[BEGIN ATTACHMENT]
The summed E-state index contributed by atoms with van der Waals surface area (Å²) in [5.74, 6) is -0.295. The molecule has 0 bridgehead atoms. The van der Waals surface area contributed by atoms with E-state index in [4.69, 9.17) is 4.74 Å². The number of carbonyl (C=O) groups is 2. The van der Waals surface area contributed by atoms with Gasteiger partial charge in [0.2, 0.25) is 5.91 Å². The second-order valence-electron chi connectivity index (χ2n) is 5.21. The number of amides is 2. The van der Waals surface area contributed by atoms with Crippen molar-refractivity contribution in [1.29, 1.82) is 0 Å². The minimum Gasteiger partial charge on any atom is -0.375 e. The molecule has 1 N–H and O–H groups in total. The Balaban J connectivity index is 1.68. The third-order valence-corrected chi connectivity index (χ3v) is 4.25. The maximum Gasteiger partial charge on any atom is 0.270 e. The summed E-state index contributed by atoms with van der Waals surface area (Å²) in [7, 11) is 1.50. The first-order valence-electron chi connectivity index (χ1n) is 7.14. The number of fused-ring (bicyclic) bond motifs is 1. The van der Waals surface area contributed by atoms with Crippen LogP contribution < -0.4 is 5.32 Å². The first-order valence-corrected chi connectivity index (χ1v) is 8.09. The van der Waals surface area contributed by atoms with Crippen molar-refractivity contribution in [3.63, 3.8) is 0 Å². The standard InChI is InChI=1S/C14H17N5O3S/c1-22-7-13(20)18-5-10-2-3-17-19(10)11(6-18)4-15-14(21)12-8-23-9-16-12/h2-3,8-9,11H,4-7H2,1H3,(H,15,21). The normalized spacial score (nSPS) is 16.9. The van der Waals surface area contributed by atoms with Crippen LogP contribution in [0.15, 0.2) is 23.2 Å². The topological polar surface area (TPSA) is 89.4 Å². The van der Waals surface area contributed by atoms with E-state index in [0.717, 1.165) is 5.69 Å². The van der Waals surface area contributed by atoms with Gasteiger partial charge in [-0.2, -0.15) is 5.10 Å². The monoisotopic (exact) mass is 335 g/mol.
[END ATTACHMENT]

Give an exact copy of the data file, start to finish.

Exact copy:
The summed E-state index contributed by atoms with van der Waals surface area (Å²) in [5.74, 6) is -0.295. The molecule has 0 bridgehead atoms. The van der Waals surface area contributed by atoms with E-state index in [4.69, 9.17) is 4.74 Å². The number of carbonyl (C=O) groups is 2. The van der Waals surface area contributed by atoms with Gasteiger partial charge in [0.2, 0.25) is 5.91 Å². The second-order valence-electron chi connectivity index (χ2n) is 5.21. The number of amides is 2. The van der Waals surface area contributed by atoms with Crippen molar-refractivity contribution in [1.29, 1.82) is 0 Å². The minimum Gasteiger partial charge on any atom is -0.375 e. The molecule has 1 N–H and O–H groups in total. The Balaban J connectivity index is 1.68. The third-order valence-corrected chi connectivity index (χ3v) is 4.25. The maximum Gasteiger partial charge on any atom is 0.270 e. The summed E-state index contributed by atoms with van der Waals surface area (Å²) in [7, 11) is 1.50. The first-order valence-electron chi connectivity index (χ1n) is 7.14. The number of fused-ring (bicyclic) bond motifs is 1. The van der Waals surface area contributed by atoms with Crippen LogP contribution < -0.4 is 5.32 Å². The first-order valence-corrected chi connectivity index (χ1v) is 8.09. The van der Waals surface area contributed by atoms with Crippen molar-refractivity contribution in [3.63, 3.8) is 0 Å². The standard InChI is InChI=1S/C14H17N5O3S/c1-22-7-13(20)18-5-10-2-3-17-19(10)11(6-18)4-15-14(21)12-8-23-9-16-12/h2-3,8-9,11H,4-7H2,1H3,(H,15,21). The normalized spacial score (nSPS) is 16.9. The van der Waals surface area contributed by atoms with Crippen LogP contribution in [0.15, 0.2) is 23.2 Å². The topological polar surface area (TPSA) is 89.4 Å². The van der Waals surface area contributed by atoms with E-state index in [0.717, 1.165) is 5.69 Å². The van der Waals surface area contributed by atoms with Gasteiger partial charge in [-0.2, -0.15) is 5.10 Å². The monoisotopic (exact) mass is 335 g/mol.